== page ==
Unlike the ICCPR, which requires a State party to respect and endure civil and political rights ‘to all individuals within its territory and subject to its jurisdiction’,109 there is no References(p. 172) equivalent general clause limiting the application of ICERD to the jurisdiction or territory of States parties.110 Only two substantive Articles—Article 3 on segregation and apartheid and Article 6 on remedies—include such references: to ‘territories under [the] jurisdiction’ of States parties in Article 3, while Article 6 obliges States parties to assure to ‘everyone within their jurisdiction’ effective protection and remedies. In the context of the individual communications procedure, Article 14 envisages communications from individuals or groups of individuals within the jurisdiction of the State party. Neither Article 2—the general repository of obligations—nor Article 5, the principal repository of rights, refers to territory or jurisdiction.111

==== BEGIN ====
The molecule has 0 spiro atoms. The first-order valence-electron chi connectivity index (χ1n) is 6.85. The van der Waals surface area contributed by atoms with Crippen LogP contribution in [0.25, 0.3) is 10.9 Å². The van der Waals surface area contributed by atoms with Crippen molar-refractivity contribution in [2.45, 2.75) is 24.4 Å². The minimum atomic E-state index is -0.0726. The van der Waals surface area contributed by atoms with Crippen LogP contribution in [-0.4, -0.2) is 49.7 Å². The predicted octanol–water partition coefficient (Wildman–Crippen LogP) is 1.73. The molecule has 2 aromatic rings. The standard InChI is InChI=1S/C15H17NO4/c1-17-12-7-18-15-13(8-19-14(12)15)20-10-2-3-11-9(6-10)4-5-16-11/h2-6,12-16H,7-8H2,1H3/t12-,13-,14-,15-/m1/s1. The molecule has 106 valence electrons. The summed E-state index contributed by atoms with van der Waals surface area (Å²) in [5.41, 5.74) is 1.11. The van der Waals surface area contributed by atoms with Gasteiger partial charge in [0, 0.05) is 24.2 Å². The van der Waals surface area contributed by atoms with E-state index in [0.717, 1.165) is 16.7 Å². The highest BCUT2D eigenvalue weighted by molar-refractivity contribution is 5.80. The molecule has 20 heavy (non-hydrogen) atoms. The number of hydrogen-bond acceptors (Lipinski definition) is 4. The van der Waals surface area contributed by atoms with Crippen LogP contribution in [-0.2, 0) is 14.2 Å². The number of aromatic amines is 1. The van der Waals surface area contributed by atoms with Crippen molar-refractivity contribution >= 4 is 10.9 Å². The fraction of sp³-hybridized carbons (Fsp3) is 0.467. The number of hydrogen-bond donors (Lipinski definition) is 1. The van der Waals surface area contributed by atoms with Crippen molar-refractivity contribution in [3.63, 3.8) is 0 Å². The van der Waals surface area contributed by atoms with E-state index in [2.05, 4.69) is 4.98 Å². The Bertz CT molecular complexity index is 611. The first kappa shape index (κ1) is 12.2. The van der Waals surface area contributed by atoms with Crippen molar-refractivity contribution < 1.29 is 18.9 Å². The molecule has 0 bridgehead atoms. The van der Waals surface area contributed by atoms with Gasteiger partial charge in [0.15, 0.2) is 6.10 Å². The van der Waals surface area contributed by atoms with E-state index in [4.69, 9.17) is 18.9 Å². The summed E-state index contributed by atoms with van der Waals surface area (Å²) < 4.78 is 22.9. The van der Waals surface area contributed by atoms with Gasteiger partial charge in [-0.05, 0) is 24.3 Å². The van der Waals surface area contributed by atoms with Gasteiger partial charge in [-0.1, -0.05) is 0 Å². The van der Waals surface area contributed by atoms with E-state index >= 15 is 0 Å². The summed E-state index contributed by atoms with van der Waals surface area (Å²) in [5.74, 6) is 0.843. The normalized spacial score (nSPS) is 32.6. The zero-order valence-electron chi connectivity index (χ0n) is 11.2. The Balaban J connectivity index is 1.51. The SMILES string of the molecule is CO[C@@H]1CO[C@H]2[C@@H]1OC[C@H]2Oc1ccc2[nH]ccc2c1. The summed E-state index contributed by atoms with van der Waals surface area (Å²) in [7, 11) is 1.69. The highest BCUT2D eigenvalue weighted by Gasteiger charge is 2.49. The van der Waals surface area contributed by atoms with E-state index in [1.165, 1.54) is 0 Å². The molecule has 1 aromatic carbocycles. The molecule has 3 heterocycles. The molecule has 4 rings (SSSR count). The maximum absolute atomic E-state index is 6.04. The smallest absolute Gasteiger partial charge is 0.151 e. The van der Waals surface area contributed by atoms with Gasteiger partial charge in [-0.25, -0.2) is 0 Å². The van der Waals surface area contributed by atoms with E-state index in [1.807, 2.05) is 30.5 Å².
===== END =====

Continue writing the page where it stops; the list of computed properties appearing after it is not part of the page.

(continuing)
The question of the application of international human rights instruments beyond the national territory to extraterritorial acts and omissions has become a prominent focus of interest in recent international human rights practice.112 According to the Human Rights Committee, a State party must respect and ensure ICCPR rights to anyone within its ‘power or effective control’,113 even if not situated within the territory of the State party, a principle that also applies to ‘those within the power or effective control of the forces of a State party acting outside its territory’.114 CEDAW takes the view that ‘States primarily exercise territorial jurisdiction. The obligations of States parties apply, however to [those] within their territory or effective control even if not situated within the territory. States parties are responsible for all their actions affecting human rights, regardless of whether the affected persons are in their territory.’115 Other human rights instruments have been interpreted to include an extraterritorial dimension to human rights obligations, even if References(p. 173) practice does not always display consistency.116 In Construction of a Wall in Palestinian Occupied Territory, the International Court of Justice (ICJ) stated with respect to the ICCPR that ‘[w]hile the jurisdiction of States is primarily territorial, it may sometimes be exercised outside the national territory. Considering the object and purpose of the [ICCPR] it would seem natural that, even when such is the case, States parties to the Covenant should be bound to comply with its provisions.’117 With regard to the ICESCR, the ICJ noted that it contained no provision as to its scope of application; it was, however, ‘not to be excluded that it applies both to territories over which a party has sovereignty and to those over which that State exercises territorial jurisdiction’.118